Virginia Institute of Marine Science
Bulletin of Marine Science
Epizootic shell disease (ESD) is a persistent threat to the population of American lobsters, Homarus americanus H. Milne-Edwards, 1837, in Long Island Sound and off southern New England, USA. ESD is caused by a bacterial dysbiosis that occurs in association with increased water temperature and exposure to anthropogenic stressors. Temperature is a leading factor driving the severity and incidence of ESD. Our objective was to quantify disease progression and dynamics in relation to host molting and mortality at three rigorously controlled temperatures (6, 12, and 18 °C) over a 5–6-mo period. Lobsters were photographed at various time points and image analysis was used to examine changes in lesion development over time. The disease progressed at all three experimental temperatures, but it had a significantly faster growth rate at 18 °C. Mean progression rates varied from 8.6–10.4 mm2 d–1 at the lower temperatures to >25.6 mm2 d–1 at 18 °C. The mean daily growth rates give conservative estimates for individual progression from light to moderate disease states; i.e., approximately 233 d at 6 °C and 95 d at 18 °C. We show that increased temperature leads to rapid progression of ESD, but individual variation, presumably modulated through immune defenses, can slow the disease and possibly enhance survival of affected lobsters.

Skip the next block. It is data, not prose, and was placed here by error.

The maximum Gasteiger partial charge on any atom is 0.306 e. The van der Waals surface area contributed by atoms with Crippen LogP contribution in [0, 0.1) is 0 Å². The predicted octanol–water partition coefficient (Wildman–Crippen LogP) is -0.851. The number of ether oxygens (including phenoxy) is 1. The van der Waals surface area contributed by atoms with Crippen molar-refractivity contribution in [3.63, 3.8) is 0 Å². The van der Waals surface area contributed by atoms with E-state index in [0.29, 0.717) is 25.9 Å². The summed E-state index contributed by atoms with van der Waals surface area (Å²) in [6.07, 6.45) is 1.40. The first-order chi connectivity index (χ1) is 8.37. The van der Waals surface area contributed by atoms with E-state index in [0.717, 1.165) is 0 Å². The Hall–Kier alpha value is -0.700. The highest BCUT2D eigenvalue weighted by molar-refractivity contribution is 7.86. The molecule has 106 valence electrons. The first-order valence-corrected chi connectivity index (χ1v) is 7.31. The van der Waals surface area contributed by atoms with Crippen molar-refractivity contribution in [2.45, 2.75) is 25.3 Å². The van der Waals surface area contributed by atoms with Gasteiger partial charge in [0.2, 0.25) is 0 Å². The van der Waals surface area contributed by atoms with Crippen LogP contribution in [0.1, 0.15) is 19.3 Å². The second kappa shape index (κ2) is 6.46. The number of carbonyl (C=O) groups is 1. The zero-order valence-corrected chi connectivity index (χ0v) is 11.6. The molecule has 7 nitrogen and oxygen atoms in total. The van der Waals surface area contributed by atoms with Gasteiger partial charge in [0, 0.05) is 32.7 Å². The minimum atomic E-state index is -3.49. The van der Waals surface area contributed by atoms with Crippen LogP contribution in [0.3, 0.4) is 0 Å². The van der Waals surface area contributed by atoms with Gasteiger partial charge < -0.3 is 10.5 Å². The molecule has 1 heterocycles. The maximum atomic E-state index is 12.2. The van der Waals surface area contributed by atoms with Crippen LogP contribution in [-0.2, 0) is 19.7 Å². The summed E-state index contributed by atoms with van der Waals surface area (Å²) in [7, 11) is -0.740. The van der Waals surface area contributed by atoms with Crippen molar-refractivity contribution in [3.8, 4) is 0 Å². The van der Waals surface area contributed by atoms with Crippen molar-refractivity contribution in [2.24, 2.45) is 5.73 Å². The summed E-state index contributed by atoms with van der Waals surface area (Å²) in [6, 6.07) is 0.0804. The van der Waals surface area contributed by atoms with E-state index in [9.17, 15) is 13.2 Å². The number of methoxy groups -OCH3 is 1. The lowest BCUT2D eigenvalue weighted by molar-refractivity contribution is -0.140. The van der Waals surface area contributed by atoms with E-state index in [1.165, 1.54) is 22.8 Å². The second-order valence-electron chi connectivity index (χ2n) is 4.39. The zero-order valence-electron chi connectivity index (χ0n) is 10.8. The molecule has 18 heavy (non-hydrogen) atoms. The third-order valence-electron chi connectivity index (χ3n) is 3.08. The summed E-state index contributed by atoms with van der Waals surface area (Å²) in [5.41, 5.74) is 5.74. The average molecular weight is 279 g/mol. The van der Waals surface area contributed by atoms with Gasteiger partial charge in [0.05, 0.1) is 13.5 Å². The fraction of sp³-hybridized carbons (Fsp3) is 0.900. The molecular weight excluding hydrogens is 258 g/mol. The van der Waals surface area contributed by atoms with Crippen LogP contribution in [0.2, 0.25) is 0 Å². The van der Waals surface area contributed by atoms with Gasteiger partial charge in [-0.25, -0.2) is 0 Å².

Barris, Britnee N.; Shields, Jeffrey D.; Small, Hamish J.; Huchin-Mian, Juan Pablo; O'leary, Patricia; and et al, Laboratory studies on the effect of temperature on epizootic shell disease in the American lobster, Homarus americanus (2018). Bulletin of Marine Science, 94(3), 887-902.
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